Chinese farmers are ditching chemical agriculture for reasons of personal health, ecological protection and economic motives, propped up state support.
China’s total grain output has almost quadrupled since 1961, when the great famine ended. But its success has come at a heavy environmental cost: China uses four times more fertilizer per unit area than the global average and accounts for half the world’s total pesticide consumption. Overall, chemical use on Chinese farms is 2.5 times the global average per acre of land.
The overuse of synthetic fertilizer and pesticides has led to soil contamination, algae blooms and increased greenhouse gas emissions. Beyond the ecological consequences of the rapid rise in crop yields, Chinese consumers as well as farmers and farm workers have faced health problems. Over-application of fertilizers has led to chemical residues in food and nitrogen infiltration into groundwater.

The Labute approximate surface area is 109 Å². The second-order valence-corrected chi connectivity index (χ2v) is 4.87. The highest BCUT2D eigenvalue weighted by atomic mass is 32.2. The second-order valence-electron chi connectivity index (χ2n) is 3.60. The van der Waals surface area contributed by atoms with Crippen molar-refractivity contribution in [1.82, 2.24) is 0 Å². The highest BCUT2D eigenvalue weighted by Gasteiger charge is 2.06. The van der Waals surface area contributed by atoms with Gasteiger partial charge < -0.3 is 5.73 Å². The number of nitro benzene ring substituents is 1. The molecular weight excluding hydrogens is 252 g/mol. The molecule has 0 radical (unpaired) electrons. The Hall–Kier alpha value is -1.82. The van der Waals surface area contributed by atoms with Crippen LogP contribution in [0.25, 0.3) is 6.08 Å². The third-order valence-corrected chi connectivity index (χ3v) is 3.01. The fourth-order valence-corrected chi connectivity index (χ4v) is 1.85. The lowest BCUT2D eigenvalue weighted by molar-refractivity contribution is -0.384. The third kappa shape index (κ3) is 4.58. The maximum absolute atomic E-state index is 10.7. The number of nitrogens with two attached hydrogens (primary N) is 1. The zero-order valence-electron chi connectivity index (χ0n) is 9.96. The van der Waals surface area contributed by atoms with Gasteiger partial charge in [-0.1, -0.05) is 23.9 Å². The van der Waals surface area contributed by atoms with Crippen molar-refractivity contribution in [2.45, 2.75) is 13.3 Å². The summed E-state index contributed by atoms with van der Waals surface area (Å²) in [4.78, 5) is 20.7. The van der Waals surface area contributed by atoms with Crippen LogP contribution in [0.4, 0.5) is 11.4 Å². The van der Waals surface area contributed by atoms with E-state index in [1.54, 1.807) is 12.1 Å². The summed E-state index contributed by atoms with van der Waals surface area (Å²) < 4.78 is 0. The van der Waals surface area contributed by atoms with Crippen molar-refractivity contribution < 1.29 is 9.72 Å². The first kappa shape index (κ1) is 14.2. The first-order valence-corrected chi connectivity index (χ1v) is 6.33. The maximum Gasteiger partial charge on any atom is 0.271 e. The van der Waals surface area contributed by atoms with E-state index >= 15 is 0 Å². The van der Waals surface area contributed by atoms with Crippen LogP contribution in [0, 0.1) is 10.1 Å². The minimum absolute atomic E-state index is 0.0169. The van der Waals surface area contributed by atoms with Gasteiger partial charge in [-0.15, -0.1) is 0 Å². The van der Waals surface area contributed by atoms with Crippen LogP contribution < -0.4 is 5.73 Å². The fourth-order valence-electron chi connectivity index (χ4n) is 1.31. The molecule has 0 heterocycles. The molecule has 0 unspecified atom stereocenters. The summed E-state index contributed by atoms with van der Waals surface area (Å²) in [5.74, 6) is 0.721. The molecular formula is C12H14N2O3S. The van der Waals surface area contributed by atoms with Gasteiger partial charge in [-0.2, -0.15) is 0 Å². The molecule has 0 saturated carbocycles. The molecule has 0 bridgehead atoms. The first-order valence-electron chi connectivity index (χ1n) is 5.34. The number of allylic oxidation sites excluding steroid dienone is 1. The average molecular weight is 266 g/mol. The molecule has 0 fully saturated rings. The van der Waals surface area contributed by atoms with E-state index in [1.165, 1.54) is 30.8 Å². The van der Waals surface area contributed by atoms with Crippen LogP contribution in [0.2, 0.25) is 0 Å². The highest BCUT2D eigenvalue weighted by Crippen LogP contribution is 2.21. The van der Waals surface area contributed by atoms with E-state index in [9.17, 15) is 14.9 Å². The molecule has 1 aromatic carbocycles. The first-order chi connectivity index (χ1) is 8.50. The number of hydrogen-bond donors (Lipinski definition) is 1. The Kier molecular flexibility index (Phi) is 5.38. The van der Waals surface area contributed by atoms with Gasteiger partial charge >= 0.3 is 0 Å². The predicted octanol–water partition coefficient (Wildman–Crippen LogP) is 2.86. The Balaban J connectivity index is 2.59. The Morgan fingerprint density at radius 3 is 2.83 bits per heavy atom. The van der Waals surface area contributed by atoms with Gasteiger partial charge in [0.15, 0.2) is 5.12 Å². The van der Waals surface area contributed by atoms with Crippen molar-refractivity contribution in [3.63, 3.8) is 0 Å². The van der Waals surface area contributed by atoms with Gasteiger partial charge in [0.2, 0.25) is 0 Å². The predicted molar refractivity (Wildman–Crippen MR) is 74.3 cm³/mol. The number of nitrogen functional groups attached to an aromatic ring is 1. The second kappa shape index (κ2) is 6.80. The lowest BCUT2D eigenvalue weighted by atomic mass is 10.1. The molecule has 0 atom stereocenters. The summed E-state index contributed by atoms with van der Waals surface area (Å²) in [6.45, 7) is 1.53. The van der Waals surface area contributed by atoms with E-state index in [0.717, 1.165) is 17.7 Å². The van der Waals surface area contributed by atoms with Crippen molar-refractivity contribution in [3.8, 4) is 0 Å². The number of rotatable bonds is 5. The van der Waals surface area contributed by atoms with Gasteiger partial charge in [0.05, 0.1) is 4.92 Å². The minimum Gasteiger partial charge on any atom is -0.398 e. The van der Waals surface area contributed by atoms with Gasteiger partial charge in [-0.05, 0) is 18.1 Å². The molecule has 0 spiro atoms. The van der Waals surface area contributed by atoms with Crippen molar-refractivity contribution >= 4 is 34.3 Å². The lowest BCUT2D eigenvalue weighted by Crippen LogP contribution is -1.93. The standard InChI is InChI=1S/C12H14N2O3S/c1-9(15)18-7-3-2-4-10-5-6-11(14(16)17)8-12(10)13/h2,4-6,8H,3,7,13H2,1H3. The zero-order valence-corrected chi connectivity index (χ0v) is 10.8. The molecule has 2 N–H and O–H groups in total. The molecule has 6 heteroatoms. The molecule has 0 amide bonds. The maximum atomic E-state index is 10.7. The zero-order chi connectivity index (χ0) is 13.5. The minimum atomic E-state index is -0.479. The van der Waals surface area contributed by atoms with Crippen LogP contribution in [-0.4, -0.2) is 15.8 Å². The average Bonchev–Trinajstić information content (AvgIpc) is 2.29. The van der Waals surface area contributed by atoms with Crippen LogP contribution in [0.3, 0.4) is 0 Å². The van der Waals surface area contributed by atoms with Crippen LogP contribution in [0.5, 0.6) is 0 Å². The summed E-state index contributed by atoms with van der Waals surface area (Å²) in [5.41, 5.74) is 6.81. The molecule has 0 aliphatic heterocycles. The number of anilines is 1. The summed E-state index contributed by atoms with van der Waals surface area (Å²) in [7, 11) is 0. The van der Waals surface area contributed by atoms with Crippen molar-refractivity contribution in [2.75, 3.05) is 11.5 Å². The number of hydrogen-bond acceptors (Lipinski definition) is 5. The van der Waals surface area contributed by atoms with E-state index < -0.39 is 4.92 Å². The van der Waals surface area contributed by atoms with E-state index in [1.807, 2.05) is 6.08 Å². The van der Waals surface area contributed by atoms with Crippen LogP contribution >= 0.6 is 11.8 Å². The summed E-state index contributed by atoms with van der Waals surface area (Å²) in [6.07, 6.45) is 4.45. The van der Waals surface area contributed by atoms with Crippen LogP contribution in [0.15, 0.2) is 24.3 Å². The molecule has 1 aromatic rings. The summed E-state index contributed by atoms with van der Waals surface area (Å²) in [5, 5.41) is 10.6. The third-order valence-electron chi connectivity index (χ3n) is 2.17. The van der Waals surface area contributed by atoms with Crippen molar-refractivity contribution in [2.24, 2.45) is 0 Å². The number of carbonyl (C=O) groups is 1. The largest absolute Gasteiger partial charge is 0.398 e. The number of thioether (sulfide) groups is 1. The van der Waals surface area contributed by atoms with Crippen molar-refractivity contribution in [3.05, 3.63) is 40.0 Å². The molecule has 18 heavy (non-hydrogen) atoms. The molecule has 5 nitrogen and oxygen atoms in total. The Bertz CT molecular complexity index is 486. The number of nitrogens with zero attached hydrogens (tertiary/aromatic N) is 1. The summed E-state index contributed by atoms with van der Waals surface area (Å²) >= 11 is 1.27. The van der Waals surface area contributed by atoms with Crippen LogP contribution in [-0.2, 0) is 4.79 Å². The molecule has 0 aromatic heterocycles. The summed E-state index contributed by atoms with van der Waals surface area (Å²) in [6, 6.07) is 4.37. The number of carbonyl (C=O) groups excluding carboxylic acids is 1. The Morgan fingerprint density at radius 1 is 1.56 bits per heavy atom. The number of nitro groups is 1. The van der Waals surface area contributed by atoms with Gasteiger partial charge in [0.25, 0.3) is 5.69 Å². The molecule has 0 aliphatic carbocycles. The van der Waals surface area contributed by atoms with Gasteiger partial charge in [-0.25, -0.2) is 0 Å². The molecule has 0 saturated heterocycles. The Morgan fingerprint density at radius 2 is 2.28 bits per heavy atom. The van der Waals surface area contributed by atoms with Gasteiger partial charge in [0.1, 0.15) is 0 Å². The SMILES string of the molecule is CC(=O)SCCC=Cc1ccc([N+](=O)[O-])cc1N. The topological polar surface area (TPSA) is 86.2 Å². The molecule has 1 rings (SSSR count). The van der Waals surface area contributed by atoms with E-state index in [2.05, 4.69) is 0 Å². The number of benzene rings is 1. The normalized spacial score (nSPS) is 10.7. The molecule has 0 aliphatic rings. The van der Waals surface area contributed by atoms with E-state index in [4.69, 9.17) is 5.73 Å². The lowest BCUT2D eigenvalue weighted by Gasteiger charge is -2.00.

But sustainable agriculture practices and organic food production are on the upswing in China. The total area of certified organic agriculture cultivation increased more than five-fold between 2005 and 2018, to 3.1 million hectares, according to a 2019 government report. China ranked third in certified organic area in 2017, after Australia and Argentina. Total organic sales in China ranked fourth globally, after the United States, Germany and France. Uncertified organic production is also widespread.
This shift is seeding a transformation towards a more sustainable food system within China — and around the world, given the US$65 billion of agri-food commodities exported from China each year. This transformation provides lessons for the rest of world, in terms of efforts at both ends of the food supply chain to shift away from chemical-intensive agriculture towards a healthier system for people and the planet.